Contracting out of the State Additional Pension and Guaranteed Minimum Pension

 The Social Security Pensions Act 1975, which came into effect on 6 April 1978, provided for the State Retirement Pension to be related to the earnings on which National Insurance contributions were paid.

From 6 April 2016 new State Pension arrangements came in to force for people reaching State Pension age on or after this date. The information, below, applies to pension scheme members who reached State Pension age before 6 April 2016 and explains how the Guaranteed Minimum Pension element interacts with your scheme pension and your state pension.

State Additional Pension

During the period between 6 April 1978 and 5 April 2016 the state retirement pension consisted of two parts:

  1. A basic pension, and
  2. An additional earnings related pension which was known as State Earnings Related Pension Scheme (SERPS) or State Second Pension (S2P)

Until 6 April 2016 employees with a pension scheme which provided an approved alternative to SERPS /S2P, such as schemes administered by SPPA, were able to 'contract out' of paying extra National Insurance contributions for the additional State Pension.

Guaranteed Minimum Pension (GMP)

Between 6 April 1978 and 5 April 1997 occupational pension schemes could contract their employees out of the additional state pension as long as the scheme paid at least as much as they would have received under SERPS or S2P and this was known as the Guaranteed Minimum Pension.

This Guaranteed Minimum Pension element comes into effect when most scheme members reach State Pension age (although there are some exceptions such as members who were paying the married women’s rate of National Insurance).

You should note that the Guaranteed Minimum Pension is a component of the occupational pension – it’s not an additional sum added to your pension.

Both the State Pension and SPPA scheme pensions are protected against increases in the cost of living. This is known as index linking and shows on your payslip as Pensions Increase (PI).

The amount of the increase is set by the Government to keep pace with increases in the cost of living. However, part of the yearly increase applied to the scheme pension may, from State Pension Age, be paid with the State Pension and not by SPPA.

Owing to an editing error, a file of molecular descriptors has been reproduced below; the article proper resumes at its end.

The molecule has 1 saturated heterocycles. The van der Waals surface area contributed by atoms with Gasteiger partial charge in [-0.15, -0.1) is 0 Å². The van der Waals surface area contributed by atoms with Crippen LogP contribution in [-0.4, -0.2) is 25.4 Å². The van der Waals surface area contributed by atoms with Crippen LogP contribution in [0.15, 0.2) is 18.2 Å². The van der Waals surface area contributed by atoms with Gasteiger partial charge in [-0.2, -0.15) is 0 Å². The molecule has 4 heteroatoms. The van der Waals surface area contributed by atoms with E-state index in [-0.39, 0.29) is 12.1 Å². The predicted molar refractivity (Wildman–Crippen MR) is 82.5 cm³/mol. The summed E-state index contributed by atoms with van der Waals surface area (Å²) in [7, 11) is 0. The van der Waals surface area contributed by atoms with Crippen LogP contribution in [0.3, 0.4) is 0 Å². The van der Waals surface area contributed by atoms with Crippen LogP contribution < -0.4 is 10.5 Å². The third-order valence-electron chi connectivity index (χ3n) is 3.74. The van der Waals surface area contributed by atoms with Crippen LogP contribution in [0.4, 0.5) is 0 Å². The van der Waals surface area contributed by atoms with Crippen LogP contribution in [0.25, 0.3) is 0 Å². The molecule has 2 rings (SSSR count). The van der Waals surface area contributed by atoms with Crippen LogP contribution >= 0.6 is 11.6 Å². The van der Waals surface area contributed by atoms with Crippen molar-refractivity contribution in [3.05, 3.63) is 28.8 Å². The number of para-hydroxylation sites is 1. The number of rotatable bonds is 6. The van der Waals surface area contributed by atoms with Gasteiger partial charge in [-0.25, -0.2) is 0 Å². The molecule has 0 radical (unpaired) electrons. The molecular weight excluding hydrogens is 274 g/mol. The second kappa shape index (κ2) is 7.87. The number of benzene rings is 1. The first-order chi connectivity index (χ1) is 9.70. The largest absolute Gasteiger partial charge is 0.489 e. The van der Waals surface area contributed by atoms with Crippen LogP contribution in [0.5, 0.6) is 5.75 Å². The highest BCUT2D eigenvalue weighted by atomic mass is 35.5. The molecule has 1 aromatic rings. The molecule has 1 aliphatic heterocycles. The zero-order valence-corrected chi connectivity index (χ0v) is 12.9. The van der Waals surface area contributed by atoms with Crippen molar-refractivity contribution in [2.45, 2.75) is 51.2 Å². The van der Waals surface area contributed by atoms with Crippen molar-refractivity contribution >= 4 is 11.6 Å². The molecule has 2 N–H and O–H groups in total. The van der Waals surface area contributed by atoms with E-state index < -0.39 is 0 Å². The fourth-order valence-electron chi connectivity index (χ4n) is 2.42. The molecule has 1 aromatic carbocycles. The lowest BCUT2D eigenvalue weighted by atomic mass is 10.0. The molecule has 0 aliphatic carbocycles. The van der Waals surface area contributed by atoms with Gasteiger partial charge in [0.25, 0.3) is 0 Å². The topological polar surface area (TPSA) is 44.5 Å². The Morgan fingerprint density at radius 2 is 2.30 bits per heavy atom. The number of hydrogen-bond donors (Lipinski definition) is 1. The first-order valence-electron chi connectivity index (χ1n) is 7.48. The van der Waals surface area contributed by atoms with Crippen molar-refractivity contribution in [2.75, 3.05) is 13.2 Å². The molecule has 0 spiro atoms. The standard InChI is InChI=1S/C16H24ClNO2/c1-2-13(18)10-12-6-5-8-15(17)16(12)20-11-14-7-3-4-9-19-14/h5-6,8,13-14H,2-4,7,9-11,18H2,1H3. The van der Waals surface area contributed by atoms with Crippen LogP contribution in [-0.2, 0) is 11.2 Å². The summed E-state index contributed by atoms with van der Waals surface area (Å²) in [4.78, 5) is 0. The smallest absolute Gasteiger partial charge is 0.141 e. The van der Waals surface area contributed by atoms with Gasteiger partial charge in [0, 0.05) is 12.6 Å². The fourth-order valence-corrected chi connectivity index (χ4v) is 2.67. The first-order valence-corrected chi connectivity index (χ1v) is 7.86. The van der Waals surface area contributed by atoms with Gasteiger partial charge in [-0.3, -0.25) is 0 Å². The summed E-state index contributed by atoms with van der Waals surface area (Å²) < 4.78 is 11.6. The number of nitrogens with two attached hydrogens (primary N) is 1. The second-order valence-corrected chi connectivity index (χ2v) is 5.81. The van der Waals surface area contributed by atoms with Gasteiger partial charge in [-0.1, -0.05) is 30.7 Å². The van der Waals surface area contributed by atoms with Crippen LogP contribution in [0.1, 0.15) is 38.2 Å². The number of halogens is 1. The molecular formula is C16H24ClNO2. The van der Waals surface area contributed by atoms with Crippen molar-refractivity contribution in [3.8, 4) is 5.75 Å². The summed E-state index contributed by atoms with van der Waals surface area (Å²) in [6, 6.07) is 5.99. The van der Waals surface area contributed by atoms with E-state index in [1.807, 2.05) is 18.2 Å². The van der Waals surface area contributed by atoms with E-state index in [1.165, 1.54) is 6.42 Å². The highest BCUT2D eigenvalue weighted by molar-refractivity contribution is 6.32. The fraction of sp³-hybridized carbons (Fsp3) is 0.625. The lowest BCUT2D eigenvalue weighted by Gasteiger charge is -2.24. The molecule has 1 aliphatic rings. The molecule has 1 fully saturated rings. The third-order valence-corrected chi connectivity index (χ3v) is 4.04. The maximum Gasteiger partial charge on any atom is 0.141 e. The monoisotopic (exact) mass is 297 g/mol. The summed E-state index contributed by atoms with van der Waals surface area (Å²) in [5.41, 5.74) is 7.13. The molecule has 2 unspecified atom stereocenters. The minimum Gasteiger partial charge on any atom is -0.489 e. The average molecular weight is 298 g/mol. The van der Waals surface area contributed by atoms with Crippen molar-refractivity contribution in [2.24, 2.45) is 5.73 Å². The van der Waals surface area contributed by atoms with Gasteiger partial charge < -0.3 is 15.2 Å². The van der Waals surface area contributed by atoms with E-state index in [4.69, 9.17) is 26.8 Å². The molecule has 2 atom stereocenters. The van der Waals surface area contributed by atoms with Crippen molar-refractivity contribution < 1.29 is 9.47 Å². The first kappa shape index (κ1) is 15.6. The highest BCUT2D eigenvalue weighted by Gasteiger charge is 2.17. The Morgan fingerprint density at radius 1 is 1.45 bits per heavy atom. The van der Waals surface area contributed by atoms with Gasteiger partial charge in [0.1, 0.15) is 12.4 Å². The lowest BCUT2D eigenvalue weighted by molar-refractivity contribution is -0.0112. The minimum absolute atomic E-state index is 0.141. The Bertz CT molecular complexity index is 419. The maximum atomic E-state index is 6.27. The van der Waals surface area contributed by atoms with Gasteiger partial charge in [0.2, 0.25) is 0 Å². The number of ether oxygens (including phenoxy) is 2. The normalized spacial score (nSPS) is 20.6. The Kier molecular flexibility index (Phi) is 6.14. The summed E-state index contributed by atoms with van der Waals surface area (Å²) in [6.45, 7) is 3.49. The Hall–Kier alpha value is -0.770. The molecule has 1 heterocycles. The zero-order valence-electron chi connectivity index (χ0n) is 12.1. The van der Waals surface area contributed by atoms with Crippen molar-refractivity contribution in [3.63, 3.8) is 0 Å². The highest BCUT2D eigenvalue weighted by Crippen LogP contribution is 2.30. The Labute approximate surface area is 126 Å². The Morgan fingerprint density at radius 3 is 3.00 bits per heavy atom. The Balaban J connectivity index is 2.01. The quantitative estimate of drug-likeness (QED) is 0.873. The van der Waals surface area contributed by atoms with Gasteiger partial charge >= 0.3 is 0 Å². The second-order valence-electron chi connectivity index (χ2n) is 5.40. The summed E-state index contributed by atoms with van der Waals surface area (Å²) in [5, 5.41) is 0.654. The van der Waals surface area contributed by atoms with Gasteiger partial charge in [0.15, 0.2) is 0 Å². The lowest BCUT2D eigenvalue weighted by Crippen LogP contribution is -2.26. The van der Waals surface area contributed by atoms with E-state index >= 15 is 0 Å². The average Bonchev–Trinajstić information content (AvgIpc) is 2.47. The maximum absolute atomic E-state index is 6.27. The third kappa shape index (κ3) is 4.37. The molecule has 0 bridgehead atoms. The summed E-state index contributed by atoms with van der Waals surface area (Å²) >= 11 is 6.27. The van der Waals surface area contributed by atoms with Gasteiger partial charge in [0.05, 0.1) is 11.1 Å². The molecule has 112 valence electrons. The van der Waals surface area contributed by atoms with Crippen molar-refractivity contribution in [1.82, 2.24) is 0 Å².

How the GMP element interacts with the State and scheme pension elements

From 6 April 1988 changes in legislation meant the Guaranteed Minimum Pension elements before and after this date are calculated in different ways. In pensions’ terminology, scheme service from 6 April 1978 to 5 April 1988 is known as Pre-88 GMP, and service from 6 April 1988 until 5 April 1997 is known as Post-88 GMP.

For scheme membership from 6 April 1978 to 5 April 1988, when the Guaranteed Minimum Pension becomes payable, the inflation increase for the GMP element is paid along with the state pension.

For scheme membership from 6 April 1988 to 5 April 1997 the occupational pension scheme pays inflation increases up to a maximum of 3%. The remainder of the inflation increase over 3% is paid along with the State Pension.

The difference, between Pre 88 GMP and Post 88 GMP inflation increases, explains why the annual pension increase on a scheme pension is sometimes lower than the full percentage increase. Only certain components are increased by SPPA as is shown in the diagram below.

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Guaranteed Minimum Pension percentages
Guaranteed Minimum Pension percentages

 

 

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